China tells entertainment industry to sort out their taxes – and pay their bills in full

Wendy Wu
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China tells entertainment industry to sort out their taxes – and pay their bills in full

China has asked people working in the entertainment industry to pay any unpaid taxes dating back to 2016, as it tightens tax policies and collection methods in the wake of a scandal involving the country’s highest paid actress.

The announcement on Monday came after Fan Bingbing was told to pay 884 million yuan (US$129 million) in fines and unpaid dues that she avoided by using split, or “yin-yang”, contracts to disguise her true earnings from the tax authorities.

In a notice, the State Administration of Taxation said individuals and companies in the entertainment industry must pay any taxes owing for the last two years.

The tax bureau said those who paid their bills by the end of the year would be exempted from any penalties.

Fan Bingbing is not the first Chinese film star to fall from grace

It also said it would reduce the penalties for those who paid the taxes they owed by the end of February. The authority will carry out audits and issue bills to tax evaders over the next four months.

Separately, five senior tax officials in Wuxi were warned, reprimanded or lost their jobs on Monday for mismanagement over the Fan case, according to the official Xinhua News Agency.

Fan’s punishment has sent a warning to the country’s entertainment business, where split contracts – one setting out the real payment terms and a second showing a lower figure for the authorities – are commonly used to dodge tax.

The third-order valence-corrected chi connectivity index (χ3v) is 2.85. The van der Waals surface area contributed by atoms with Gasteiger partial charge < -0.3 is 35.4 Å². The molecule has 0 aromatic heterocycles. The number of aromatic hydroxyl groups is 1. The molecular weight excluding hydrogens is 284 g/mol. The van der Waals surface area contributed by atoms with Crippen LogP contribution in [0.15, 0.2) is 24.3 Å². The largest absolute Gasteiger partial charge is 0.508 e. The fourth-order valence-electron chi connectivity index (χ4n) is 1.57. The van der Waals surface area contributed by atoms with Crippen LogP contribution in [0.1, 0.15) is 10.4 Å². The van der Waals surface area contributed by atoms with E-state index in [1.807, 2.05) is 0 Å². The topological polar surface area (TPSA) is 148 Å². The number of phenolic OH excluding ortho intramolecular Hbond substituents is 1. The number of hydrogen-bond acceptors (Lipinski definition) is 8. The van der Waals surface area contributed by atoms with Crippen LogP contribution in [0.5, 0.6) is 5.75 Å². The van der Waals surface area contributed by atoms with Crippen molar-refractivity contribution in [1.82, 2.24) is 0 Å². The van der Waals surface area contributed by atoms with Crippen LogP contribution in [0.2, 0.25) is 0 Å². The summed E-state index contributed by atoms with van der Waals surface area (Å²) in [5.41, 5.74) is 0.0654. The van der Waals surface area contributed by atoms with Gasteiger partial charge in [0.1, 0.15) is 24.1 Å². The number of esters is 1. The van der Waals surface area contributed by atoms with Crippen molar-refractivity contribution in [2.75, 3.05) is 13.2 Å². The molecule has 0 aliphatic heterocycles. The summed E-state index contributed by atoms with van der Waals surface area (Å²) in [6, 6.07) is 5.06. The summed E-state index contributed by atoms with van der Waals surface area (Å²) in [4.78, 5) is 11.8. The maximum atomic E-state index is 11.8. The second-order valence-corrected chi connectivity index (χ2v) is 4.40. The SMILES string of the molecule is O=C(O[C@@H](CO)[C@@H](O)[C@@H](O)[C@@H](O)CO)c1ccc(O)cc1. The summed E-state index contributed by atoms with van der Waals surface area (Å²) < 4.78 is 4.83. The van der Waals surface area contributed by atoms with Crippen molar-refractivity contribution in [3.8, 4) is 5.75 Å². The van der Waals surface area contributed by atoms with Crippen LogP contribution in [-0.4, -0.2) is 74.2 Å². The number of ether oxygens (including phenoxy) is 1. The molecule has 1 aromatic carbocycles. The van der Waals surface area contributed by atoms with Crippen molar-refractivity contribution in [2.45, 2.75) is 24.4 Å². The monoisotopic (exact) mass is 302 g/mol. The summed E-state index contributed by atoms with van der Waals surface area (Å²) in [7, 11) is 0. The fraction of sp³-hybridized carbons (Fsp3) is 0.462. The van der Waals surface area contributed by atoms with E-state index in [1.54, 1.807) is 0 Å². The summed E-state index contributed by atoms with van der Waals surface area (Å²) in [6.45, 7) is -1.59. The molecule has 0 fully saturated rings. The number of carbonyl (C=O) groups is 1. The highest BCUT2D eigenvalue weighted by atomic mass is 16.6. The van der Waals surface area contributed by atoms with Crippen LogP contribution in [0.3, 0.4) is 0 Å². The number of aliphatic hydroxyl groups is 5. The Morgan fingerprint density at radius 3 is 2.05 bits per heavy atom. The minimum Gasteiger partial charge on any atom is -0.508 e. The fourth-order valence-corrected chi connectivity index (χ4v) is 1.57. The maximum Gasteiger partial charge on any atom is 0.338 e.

Former CCTV talk show host Cui Yongyuan first accused Fan of tax evasion in May. Those revelations caused outrage on social media and were followed by an investigation, with Fan disappearing from public view for months.

Don’t run into the same tax evasion trouble as Fan Bingbing when working in mainland China, Hong Kong actors warned

After she was ordered to pay the taxes and fines, Fan was back to centre stage last Wednesday with a grovelling apology to her fans and the Communist Party.

Sources told the South China Morning Post that the star had been released from “residential surveillance at a designated location” – a form of secret detention – about three weeks ago and returned to Beijing as the tax authorities completed the investigation.

Insiders also told the Post that the tax evasion scandal, coupled with the country’s tighter controls on the entertainment industry, would have a significant impact on locally produced films and television series in the next one or two years as production work has been put on hold.

In her apology letter, Fan said she had “experienced unprecedented pain and agony”.

“I have undergone profound thought and reflection. I feel ashamed and guilty about what I have done, and I sincerely apologise to you all!”

Fan, 37, who gained international fame after appearing in the X-Men and Iron Man film franchises, is the most famous and bankable star to be incriminated under a government crackdown launched in the summer on tax evasion among high-earning celebrities.

This article China tells entertainment industry to sort out their taxes – and pay their bills in full first appeared on South China Morning Post

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